Does Government Simply Spend “Other People’s Money?”

In Tuesday’s editions, the Times-Dispatch followed up its creedal statement of New Year’s Day with a self-review of the ways in which the paper put that creed into practice in 2006.

We won’t take issue with that self-assessment just now; what is more revealing is the brief editorial note at the bottom of the page. Noting various proposals by local politicians to spend money bolstering community college, preschool for poor kids, and road construction, the RTD notes that “When you’re spending other people’s money, no tax ever is” enough.

This raises a serious question: do government officials simply spend “other people’s money” when they allocate public funds?

A positive answer to that question implies that “government” is something apart from the people, an alien power in our midst, a Leviathan to be tamed. That image of government derives largely from the views of John Locke, writing in the 17th century, over a century before the emergence of the first modern democratic states. Locke was writing in reaction to defenders of absolutism, whether traditional royalists like Filmer or more sophisticated moderns like Thomas Hobbes. In that context, his concern was to limit government’s power to dominate individuals–because government in his experience really was an alien power.

Democratic theories of government have a different premise: the government belongs to us, and is “of the people, by the people, and for the people,” as a noted Republican president once put it.

This being the case, government officials who allocate public money are not supposed to be or be thought of as alien officials who spend other people’s money. Rather, they are to be thought of as our own representatives who make decisions on our behalf about how to spend our money for the sake of our common good. And when these representatives decide to raise revenues through additional taxation, they are authorized to do so by the power we have invested in them.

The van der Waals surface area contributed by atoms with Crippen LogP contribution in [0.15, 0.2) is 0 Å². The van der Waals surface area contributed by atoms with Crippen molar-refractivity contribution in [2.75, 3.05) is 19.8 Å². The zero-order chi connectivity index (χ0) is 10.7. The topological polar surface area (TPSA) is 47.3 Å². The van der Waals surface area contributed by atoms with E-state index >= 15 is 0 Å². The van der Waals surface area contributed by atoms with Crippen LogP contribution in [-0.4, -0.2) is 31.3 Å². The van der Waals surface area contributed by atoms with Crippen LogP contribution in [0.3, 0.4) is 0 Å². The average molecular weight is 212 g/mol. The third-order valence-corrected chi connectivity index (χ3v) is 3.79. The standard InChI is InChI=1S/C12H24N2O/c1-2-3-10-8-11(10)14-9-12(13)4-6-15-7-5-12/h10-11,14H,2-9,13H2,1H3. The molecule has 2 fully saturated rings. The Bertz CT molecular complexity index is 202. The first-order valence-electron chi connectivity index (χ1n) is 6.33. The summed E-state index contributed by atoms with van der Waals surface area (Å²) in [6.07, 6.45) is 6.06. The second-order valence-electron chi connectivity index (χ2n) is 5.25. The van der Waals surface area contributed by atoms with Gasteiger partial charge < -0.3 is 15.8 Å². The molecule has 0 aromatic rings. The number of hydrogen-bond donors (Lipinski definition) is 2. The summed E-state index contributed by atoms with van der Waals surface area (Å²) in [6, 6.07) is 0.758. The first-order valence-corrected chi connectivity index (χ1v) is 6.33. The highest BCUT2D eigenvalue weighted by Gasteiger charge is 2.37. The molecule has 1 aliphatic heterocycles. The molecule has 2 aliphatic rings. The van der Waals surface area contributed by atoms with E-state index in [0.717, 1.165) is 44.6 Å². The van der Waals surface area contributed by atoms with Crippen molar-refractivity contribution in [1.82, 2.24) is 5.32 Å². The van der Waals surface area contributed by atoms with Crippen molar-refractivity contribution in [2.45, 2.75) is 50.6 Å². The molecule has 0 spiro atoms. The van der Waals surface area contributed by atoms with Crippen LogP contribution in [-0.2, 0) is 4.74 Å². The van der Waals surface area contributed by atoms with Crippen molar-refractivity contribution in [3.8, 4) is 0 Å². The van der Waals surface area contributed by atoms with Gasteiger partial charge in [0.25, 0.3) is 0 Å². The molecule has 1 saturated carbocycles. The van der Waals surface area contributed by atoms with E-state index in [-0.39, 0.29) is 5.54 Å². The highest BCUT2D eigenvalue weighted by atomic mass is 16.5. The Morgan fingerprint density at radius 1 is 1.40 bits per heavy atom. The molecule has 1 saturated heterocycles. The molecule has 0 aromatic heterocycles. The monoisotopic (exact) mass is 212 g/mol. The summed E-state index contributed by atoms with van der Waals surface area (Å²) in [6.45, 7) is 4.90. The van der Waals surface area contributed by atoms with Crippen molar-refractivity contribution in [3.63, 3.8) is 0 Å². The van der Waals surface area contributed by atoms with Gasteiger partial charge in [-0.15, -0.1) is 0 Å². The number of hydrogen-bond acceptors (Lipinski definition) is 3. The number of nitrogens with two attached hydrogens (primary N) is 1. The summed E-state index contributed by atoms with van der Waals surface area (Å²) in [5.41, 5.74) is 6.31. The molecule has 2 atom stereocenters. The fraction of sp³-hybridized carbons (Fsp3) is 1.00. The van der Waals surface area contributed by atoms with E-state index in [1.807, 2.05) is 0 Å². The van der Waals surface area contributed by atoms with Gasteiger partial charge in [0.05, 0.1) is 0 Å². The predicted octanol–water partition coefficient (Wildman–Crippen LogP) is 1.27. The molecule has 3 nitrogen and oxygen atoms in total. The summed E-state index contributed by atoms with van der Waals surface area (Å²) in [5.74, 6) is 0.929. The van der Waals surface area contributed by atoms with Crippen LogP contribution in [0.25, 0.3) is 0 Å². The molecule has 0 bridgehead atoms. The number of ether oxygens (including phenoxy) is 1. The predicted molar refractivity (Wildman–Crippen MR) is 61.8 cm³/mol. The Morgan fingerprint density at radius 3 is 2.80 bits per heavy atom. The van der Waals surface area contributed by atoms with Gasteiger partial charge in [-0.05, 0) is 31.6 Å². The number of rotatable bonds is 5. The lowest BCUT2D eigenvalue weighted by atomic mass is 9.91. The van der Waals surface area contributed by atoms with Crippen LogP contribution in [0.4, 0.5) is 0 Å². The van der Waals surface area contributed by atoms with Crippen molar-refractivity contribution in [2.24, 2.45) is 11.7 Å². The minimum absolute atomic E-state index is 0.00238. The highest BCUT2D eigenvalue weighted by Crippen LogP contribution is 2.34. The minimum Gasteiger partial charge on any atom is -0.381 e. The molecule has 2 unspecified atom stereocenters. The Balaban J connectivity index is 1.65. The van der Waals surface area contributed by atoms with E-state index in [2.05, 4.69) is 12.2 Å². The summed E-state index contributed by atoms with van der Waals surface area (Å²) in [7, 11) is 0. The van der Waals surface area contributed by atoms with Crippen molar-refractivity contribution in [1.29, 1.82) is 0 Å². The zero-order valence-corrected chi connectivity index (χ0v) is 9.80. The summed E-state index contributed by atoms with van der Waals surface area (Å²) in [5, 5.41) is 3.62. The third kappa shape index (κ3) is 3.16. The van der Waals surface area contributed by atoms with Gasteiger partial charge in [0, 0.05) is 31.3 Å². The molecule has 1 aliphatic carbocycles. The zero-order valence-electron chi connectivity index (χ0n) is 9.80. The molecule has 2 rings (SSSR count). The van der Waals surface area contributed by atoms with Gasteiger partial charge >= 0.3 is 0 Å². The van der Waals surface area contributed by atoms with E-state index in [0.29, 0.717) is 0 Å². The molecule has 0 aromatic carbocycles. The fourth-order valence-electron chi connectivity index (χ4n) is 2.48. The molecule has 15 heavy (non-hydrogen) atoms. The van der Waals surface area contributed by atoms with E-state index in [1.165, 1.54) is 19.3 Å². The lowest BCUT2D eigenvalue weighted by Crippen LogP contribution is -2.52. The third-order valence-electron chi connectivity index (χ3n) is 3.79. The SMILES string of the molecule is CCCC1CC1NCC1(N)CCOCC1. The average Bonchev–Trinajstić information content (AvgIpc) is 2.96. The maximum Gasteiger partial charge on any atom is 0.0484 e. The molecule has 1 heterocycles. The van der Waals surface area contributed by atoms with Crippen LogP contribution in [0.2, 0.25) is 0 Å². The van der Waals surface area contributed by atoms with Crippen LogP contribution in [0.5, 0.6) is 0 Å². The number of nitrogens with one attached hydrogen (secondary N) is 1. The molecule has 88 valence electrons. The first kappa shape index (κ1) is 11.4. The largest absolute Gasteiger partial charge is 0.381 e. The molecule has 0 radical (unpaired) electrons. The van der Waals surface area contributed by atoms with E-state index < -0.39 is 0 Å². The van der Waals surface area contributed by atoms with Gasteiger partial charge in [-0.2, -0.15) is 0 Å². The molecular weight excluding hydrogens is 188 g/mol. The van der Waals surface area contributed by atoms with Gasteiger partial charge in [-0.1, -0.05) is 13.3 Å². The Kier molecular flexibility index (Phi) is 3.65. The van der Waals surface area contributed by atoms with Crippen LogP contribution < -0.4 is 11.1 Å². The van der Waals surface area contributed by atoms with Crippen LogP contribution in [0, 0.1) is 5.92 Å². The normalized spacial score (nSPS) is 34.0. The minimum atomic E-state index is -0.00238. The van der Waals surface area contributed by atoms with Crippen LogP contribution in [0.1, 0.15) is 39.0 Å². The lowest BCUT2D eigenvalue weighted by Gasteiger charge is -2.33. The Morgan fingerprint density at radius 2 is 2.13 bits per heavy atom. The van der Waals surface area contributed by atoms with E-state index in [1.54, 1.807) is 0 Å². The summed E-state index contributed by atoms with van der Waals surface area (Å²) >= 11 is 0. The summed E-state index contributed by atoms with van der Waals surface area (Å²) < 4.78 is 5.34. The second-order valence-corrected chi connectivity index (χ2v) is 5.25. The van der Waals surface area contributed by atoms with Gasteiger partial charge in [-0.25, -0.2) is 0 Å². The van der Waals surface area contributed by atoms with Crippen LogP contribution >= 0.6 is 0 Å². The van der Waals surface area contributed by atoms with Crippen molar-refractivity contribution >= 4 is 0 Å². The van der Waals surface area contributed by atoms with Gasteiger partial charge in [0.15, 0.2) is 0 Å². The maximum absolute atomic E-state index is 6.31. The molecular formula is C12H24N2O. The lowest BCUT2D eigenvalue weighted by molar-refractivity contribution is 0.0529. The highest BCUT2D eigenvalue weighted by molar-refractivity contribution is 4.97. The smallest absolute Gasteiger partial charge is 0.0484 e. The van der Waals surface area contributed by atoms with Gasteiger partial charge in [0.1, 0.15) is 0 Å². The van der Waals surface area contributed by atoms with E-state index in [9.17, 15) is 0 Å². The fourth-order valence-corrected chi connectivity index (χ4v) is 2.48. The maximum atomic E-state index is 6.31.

From the standpoint of democratic theory, then, the right question to ask is not whether government officials are addicted to spending other people’s money. The proper question is whether the proposals they forward and the decisions they make about raising and allocating public money are truly in the public interest and truly advance the common good.

Too little government spending on the right priorities can be as damaging to the commonwealth as too much, and if the legislature is persuaded that spending more money on these initiatives is the best way to advance the common interest, that’s exactly what they should do, without fear of being labeled as greedy, voracious consumers of “other people’s money.”

Published in: on January 2, 2007 at 10:05 pm  Comments (2)  

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2 CommentsLeave a comment

  1. Right.

    The Richmond Green Party has been asking all along about how OUR money is being spent. That’s what being truly conservative is about

    The wasted MILLIONS on the Arts Center fiasco (which Media General/TD is an integeral part of) and the Broad Street CDA are shameful and should be brought up to City Council and Mayor again and again.

  2. I love the RT-D but have never understood their logic with spending tax money.

    Since money is taxed from my pay, it had better be spent on something! I do not want my tax money to just sit idly in somebody’s office (non-literal of course). At that point they are just hoarding it.

    The Virginian way is to hoard money. No thanks. Gimme some of that ol’ Yankee ingenuity. Spend my money where it is needed — and at once.

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